Mutatis mutandis, the ‘recovery of economic sovereignty’, in the contemporary Irish context, can be seen as a narrative intended to secure the economic, political and social privileges of the Irish bourgeoisie. It is intended to reinforce the sense, first of all, that a population subjected to increasing hardship and deprivation is undertaking the necessary steps toward freedom and independence by foregoing health care, education, food, and so on. Secondly, that the government, in organising the affairs of the Irish bourgeoisie -tax breaks for businesses, driving down wages, opening up public services to privatisation, subjecting public servants to market discipline- is acting as the legitimate representative of the entire Irish people, both internally and in relation to the rest of Europe.
The effect of this State Patriotism is to efface class antagonisms altogether: ‘we are all in this together’. In this narrative, Ireland, the Irish State, in the final instance, is nothing but the Irish bourgeoisie and its collective unconscious. Moreover, however much noise Ireland’s trade unions might make about representing the interests of working people, when it comes to Ireland’s relations with the rest of Europe, the collective pronoun their leaders use is the State Patriotic “we” of the Irish bourgeoisie (see, for instance, SIPTU’s analysis of the so-called Fiscal Stability Treaty).
The piece I was writing for Look Left touched on the re-appearance of flags of the Spanish Republic at public demonstrations. One important difference between the flag of the Spanish Republic and the flag of the Irish Republic is that the latter -in spite of its history- is also the flag of the national bourgeoisie, whereas the former functions still as a vivid symbol of popular resistance against ruling class oppression.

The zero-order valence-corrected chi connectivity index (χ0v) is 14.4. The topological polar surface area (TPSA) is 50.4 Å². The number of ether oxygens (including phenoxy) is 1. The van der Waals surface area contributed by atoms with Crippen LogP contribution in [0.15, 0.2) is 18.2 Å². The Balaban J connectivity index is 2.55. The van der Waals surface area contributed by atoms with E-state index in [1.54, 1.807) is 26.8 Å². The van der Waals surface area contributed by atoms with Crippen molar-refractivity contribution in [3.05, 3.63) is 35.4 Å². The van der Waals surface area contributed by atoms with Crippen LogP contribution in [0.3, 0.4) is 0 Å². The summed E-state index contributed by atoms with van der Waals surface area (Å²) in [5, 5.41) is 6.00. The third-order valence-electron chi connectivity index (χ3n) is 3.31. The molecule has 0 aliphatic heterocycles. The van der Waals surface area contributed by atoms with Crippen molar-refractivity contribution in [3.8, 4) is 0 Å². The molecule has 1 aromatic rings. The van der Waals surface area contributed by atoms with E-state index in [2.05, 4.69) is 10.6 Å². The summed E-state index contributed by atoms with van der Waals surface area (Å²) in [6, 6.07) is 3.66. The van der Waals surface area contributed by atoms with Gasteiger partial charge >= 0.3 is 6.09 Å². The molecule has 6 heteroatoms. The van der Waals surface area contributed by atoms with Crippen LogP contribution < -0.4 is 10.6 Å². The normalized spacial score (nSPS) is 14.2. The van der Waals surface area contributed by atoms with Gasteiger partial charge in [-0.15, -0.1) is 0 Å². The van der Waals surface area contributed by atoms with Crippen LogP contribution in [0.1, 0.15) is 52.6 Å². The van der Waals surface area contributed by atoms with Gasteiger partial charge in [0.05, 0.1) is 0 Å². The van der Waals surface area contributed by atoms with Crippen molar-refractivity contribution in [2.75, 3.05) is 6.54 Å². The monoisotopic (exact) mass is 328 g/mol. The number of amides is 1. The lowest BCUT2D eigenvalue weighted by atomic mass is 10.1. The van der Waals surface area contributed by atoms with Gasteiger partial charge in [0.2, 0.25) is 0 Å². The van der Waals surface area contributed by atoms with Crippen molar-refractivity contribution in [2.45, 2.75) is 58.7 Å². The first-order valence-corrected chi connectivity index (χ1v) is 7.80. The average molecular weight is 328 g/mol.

The idea of the Spanish republic, its history and symbols, introduce conflict and dissent, a refusal to recognise the legitimacy of the ruling order, or to entertain the idea that the ruling order has as its horizon a society based on equality and solidarity.
In Ireland, however, the ideas, symbols and history of the Irish Republic as an idea have been by and large metabolised by the Irish ruling class. Thus a Labour Party minister can stand up in the national parliament and claim without batting an eyelid that the militant labour leaders of the 1913 Lockout on the one hand, and, on the other, a contemporary political establishment that with the JobBridge scheme has done away with the principle of paid labour altogether, have a shared purpose: jobs.
“With regard to Larkin and the anniversary of 1913, if Larkin were alive today he would want – and this is what the strike in 1913 was about – people to get work where work was closed off to them on the docks and in other employment.”
However ridiculous such words may be, there are debilitating ramifications to the spectacle: popular struggles to re-appropriate the memory of 1913, or 1916, take place in a dynamic that is -whether we like it or not- within the State, and by no means against it.
The danger is that attempts at emancipatory politics in Ireland will remain hemmed into the struggle for political power within the frame of national sovereignty and independence and parliamentary representation, which is precisely how Ireland’s ruling class likes it. As a consequence, Ireland’s peripheral status will be solidified, its population largely cut off from other popular struggles unfolding across the European Union and against the rolling onward of its ruling institutions. It will be as if there was never anything in common worth speaking about.